How many felonies have you committed today? The answer may surprise you.
That’s because, if you’re like most Americans, you probably violate federal or state law several times each day — without even knowing it.
The “criminalization” of American law is nothing new. But most citizens don’t realize just how frequently their state and federal governments expand the list of activities that are considered criminal offenses.
But it’s not just adults being targeted. More recently, children attending public schools have been deemed criminals as well.
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Have You ‘Defaced a Hamburger’ Lately?
In Las Vegas, you can be thrown in jail for spilling a drink in a nightclub. That’s what happened to Justin O’Connell last summer.
Apparently a bouncer watched O’Connell spill his drink and then asked him to leave. O’Connell then asked for his $30 cover charge back.
The nightclub then called police, who escorted O’Connell to jail. He now faces criminal trespassing charges.
Here are some other criminal offenses in Las Vegas (and many other cities, for that matter):
|We hope Warren Buffett enjoyed that hamburger … and properly disposed of it when he was done!|
- Sitting or lying down on public sidewalks in the downtown redevelopment district.
- Buying drinks for more than three people within 24 hours.
- Feeding the homeless in public. Incidentally, it’s also illegal to feed pigeons.
- Pawning your dentures.
- Defacing a hamburger, by leaving its contents anywhere in public.
That’s the tip of the criminalization iceberg.
Have you ever purchased sinus medication over the counter? Well, so did Diane Avera, a 45-year-old Mississippi grandmother. Now she faces a year in prison after being convicted of intent to manufacture amphetamine.
It’s a long story, but basically, Mississippi law requires a prescription to purchase pseudoephedrine, the active ingredient in many sinus medications. To save time and aggravation, Avera drove to Alabama to purchase her medication, but got caught up in a sting operation.
It’s no wonder the United States has by far the world’s largest prison population per capita anywhere on earth. More people rot in local, county, state or federal prisons in the United States than in all other developed countries combined.
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According to the World Prison Population List, Ninth Edition (2012):
“More than 10.1 million people are held in penal institutions throughout the world, mostly as pretrial detainees/remand prisoners or as sentenced prisoners. Almost half of these are in the United States (2.29 million), Russia (0.81 million) or China (1.65 million sentenced prisoners) …
“The U.S. has the highest prison population rate of 743 per 100,000 of its national population followed by Rwanda (595 per 100,000).”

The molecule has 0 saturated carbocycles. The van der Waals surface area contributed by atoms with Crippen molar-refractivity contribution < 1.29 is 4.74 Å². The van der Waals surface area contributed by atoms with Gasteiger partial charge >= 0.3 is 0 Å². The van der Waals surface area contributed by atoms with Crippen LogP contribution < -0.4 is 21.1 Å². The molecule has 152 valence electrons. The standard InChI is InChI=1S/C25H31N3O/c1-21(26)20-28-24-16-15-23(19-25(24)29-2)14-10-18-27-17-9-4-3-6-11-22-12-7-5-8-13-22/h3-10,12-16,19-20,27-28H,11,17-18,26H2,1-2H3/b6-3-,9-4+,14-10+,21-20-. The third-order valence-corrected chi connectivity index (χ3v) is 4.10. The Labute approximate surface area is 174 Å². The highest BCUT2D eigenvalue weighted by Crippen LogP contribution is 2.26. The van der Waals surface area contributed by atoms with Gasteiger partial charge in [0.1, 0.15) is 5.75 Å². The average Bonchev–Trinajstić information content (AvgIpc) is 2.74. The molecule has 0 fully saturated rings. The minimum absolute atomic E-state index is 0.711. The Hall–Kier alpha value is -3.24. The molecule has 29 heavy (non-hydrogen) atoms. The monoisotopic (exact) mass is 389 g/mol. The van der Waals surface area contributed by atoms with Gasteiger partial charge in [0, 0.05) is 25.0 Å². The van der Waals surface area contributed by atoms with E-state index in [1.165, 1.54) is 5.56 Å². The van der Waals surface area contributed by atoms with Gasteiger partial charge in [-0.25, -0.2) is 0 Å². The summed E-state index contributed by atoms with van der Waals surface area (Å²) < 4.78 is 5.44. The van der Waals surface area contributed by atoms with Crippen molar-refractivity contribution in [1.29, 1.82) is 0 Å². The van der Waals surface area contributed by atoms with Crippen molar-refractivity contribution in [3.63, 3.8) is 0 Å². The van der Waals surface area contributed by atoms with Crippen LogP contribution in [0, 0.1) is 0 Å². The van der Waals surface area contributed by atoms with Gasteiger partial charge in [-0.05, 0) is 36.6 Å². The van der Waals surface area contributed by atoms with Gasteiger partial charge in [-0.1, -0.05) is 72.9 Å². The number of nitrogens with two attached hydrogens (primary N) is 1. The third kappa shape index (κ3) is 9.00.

Paraphrasing President Obama, “Yes we can … put you in prison!”
Even more disturbingly, the criminalization of America is now creeping into high schools, junior high schools … and most recently, even kindergarten classes.
Last month, a 5-year-old boy (from Mississippi … again!) wound up in the back of a police car because he didn’t wear the right color shoes to class. His teacher told him he had to wear black shoes.
Unfortunately, the little boy had no black shoes, and his mother apparently didn’t have the money to buy any. So she improvised.
She used a marker to cover up his red-and-white tennis shoes. Unfortunately, she missed a couple of spots.
When the boy showed up at school the next day, his teacher called the cops. Shortly thereafter, police escorted him home in a police car and delivered a stern warning to his mother.
Apparently, this is “business as usual” in Mississippi. Indeed, the U.S. Justice Department recently filed a lawsuit against officials in one Mississippi county for running what critics call a school-to-prison pipeline.
You’ll hopefully excuse me from making a couple observations:
- Anyone can inadvertently run afoul of America’s metastasizing network of criminal laws. Spilling a drink in a nightclub is hardly what anyone would consider a criminal offense. Neither is purchasing medication over-the-counter.
- Once you have a criminal record, especially a felony conviction, you’ll find it much more difficult to live outside the United States, or to acquire a second citizenship and passport.
Not to belabor the obvious, but if you have any interest at all in establishing a second nationality, don’t wait until some inadvertent slip-up results in an arrest and possible felony conviction. Contact me today for more information about how to acquire a second passport, and keep your eye on this column for more ways that you can protect yourself and your wealth from ridiculous — but real — threats that continue to grow in number as your rights continue to dwindle.